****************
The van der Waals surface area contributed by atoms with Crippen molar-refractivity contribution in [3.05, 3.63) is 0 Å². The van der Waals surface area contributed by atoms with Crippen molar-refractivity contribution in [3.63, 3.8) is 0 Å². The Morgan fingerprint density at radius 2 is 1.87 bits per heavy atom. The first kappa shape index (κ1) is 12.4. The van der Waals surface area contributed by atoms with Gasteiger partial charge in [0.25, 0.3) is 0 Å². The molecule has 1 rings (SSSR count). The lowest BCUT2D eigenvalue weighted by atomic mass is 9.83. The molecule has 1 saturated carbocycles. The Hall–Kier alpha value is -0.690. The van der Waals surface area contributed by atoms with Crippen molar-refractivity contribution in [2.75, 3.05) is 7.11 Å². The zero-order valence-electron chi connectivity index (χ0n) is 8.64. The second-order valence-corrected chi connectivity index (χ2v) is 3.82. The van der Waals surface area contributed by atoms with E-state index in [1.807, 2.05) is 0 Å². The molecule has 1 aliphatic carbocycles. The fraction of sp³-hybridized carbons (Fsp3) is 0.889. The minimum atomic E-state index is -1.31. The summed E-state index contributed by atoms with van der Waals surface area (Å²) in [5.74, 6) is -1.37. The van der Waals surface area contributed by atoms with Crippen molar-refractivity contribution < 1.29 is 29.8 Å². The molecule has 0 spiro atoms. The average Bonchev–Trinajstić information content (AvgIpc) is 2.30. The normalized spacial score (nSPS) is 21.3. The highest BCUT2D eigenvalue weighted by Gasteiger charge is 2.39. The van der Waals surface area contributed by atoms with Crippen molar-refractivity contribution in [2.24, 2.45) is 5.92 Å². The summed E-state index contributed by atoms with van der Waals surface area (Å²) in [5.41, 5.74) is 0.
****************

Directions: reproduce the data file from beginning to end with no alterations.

The van der Waals surface area contributed by atoms with Crippen molar-refractivity contribution in [3.05, 3.63) is 0 Å². The van der Waals surface area contributed by atoms with Crippen molar-refractivity contribution in [3.63, 3.8) is 0 Å². The Morgan fingerprint density at radius 2 is 1.87 bits per heavy atom. The first kappa shape index (κ1) is 12.4. The van der Waals surface area contributed by atoms with Gasteiger partial charge in [0.25, 0.3) is 0 Å². The molecule has 1 rings (SSSR count). The lowest BCUT2D eigenvalue weighted by atomic mass is 9.83. The molecule has 1 saturated carbocycles. The Hall–Kier alpha value is -0.690. The van der Waals surface area contributed by atoms with Crippen molar-refractivity contribution in [2.75, 3.05) is 7.11 Å². The zero-order valence-electron chi connectivity index (χ0n) is 8.64. The second-order valence-corrected chi connectivity index (χ2v) is 3.82. The van der Waals surface area contributed by atoms with E-state index in [1.807, 2.05) is 0 Å². The molecule has 1 aliphatic carbocycles. The fraction of sp³-hybridized carbons (Fsp3) is 0.889. The minimum atomic E-state index is -1.31. The summed E-state index contributed by atoms with van der Waals surface area (Å²) in [5.74, 6) is -1.37. The van der Waals surface area contributed by atoms with Crippen molar-refractivity contribution < 1.29 is 29.8 Å². The molecule has 0 spiro atoms. The average Bonchev–Trinajstić information content (AvgIpc) is 2.30. The normalized spacial score (nSPS) is 21.3. The highest BCUT2D eigenvalue weighted by Gasteiger charge is 2.39. The van der Waals surface area contributed by atoms with Crippen molar-refractivity contribution in [2.24, 2.45) is 5.92 Å². The summed E-state index contributed by atoms with van der Waals surface area (Å²) in [5.41, 5.74) is 0.